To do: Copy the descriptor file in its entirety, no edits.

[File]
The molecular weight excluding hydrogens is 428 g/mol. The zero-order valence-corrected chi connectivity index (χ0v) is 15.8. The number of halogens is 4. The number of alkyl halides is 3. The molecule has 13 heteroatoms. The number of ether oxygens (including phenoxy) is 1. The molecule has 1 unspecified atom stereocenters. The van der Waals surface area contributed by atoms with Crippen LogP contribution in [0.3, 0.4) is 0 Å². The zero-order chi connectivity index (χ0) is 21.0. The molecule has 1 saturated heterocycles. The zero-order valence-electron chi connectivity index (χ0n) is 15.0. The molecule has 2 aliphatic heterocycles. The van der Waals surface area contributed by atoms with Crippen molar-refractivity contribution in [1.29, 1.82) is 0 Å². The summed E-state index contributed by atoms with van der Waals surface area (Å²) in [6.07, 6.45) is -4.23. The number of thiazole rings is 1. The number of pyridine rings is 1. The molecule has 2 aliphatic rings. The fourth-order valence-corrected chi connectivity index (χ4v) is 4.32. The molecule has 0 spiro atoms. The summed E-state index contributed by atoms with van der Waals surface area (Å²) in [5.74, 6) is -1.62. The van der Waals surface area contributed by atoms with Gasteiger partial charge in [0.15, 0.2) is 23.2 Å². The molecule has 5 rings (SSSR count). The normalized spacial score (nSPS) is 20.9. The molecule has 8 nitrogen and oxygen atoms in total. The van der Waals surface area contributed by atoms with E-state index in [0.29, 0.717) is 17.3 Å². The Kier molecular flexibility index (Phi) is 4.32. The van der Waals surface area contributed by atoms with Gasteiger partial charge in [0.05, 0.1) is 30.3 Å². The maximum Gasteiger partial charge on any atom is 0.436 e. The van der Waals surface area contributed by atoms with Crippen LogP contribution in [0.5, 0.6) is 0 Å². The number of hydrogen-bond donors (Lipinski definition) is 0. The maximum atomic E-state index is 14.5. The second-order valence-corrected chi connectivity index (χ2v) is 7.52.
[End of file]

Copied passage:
The molecular weight excluding hydrogens is 428 g/mol. The zero-order valence-corrected chi connectivity index (χ0v) is 15.8. The number of halogens is 4. The number of alkyl halides is 3. The molecule has 13 heteroatoms. The number of ether oxygens (including phenoxy) is 1. The molecule has 1 unspecified atom stereocenters. The van der Waals surface area contributed by atoms with Crippen LogP contribution in [0.3, 0.4) is 0 Å². The zero-order chi connectivity index (χ0) is 21.0. The molecule has 1 saturated heterocycles. The zero-order valence-electron chi connectivity index (χ0n) is 15.0. The molecule has 2 aliphatic heterocycles. The van der Waals surface area contributed by atoms with Crippen molar-refractivity contribution in [1.29, 1.82) is 0 Å². The summed E-state index contributed by atoms with van der Waals surface area (Å²) in [6.07, 6.45) is -4.23. The number of thiazole rings is 1. The number of pyridine rings is 1. The molecule has 2 aliphatic rings. The fourth-order valence-corrected chi connectivity index (χ4v) is 4.32. The molecule has 0 spiro atoms. The summed E-state index contributed by atoms with van der Waals surface area (Å²) in [5.74, 6) is -1.62. The van der Waals surface area contributed by atoms with Gasteiger partial charge in [0.15, 0.2) is 23.2 Å². The molecule has 5 rings (SSSR count). The normalized spacial score (nSPS) is 20.9. The molecule has 8 nitrogen and oxygen atoms in total. The van der Waals surface area contributed by atoms with E-state index in [0.29, 0.717) is 17.3 Å². The Kier molecular flexibility index (Phi) is 4.32. The van der Waals surface area contributed by atoms with Gasteiger partial charge in [0.05, 0.1) is 30.3 Å². The maximum Gasteiger partial charge on any atom is 0.436 e. The van der Waals surface area contributed by atoms with Crippen LogP contribution in [0.5, 0.6) is 0 Å². The number of hydrogen-bond donors (Lipinski definition) is 0. The maximum atomic E-state index is 14.5. The second-order valence-corrected chi connectivity index (χ2v) is 7.52.